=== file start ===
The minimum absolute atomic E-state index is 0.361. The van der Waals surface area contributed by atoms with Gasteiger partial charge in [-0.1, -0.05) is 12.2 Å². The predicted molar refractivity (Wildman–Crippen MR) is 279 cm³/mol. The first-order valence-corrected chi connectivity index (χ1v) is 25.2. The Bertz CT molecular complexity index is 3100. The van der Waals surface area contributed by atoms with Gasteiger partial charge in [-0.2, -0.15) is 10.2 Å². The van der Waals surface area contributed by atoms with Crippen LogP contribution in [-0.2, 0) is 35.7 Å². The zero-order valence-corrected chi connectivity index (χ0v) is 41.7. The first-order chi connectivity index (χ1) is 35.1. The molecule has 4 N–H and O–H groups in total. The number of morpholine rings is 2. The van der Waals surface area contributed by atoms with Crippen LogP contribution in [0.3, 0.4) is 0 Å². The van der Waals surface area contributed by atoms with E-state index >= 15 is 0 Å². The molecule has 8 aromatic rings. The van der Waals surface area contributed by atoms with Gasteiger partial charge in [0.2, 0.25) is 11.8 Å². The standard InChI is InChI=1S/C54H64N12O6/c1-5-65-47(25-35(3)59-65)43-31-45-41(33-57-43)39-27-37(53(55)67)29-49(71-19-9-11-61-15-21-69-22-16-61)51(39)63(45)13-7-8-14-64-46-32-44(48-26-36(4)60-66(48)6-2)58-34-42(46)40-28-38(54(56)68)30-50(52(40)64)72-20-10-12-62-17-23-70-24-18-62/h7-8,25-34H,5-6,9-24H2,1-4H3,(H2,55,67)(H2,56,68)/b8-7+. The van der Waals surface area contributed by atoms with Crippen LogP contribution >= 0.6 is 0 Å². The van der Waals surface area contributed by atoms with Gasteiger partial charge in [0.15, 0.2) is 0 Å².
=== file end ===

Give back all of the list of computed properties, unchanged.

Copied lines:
The minimum absolute atomic E-state index is 0.361. The van der Waals surface area contributed by atoms with Gasteiger partial charge in [-0.1, -0.05) is 12.2 Å². The predicted molar refractivity (Wildman–Crippen MR) is 279 cm³/mol. The first-order valence-corrected chi connectivity index (χ1v) is 25.2. The Bertz CT molecular complexity index is 3100. The van der Waals surface area contributed by atoms with Gasteiger partial charge in [-0.2, -0.15) is 10.2 Å². The van der Waals surface area contributed by atoms with Crippen LogP contribution in [-0.2, 0) is 35.7 Å². The zero-order valence-corrected chi connectivity index (χ0v) is 41.7. The first-order chi connectivity index (χ1) is 35.1. The molecule has 4 N–H and O–H groups in total. The number of morpholine rings is 2. The van der Waals surface area contributed by atoms with Crippen LogP contribution in [0.3, 0.4) is 0 Å². The van der Waals surface area contributed by atoms with E-state index >= 15 is 0 Å². The molecule has 8 aromatic rings. The van der Waals surface area contributed by atoms with Gasteiger partial charge in [0.2, 0.25) is 11.8 Å². The standard InChI is InChI=1S/C54H64N12O6/c1-5-65-47(25-35(3)59-65)43-31-45-41(33-57-43)39-27-37(53(55)67)29-49(71-19-9-11-61-15-21-69-22-16-61)51(39)63(45)13-7-8-14-64-46-32-44(48-26-36(4)60-66(48)6-2)58-34-42(46)40-28-38(54(56)68)30-50(52(40)64)72-20-10-12-62-17-23-70-24-18-62/h7-8,25-34H,5-6,9-24H2,1-4H3,(H2,55,67)(H2,56,68)/b8-7+. The van der Waals surface area contributed by atoms with Crippen LogP contribution >= 0.6 is 0 Å². The van der Waals surface area contributed by atoms with Gasteiger partial charge in [0.15, 0.2) is 0 Å².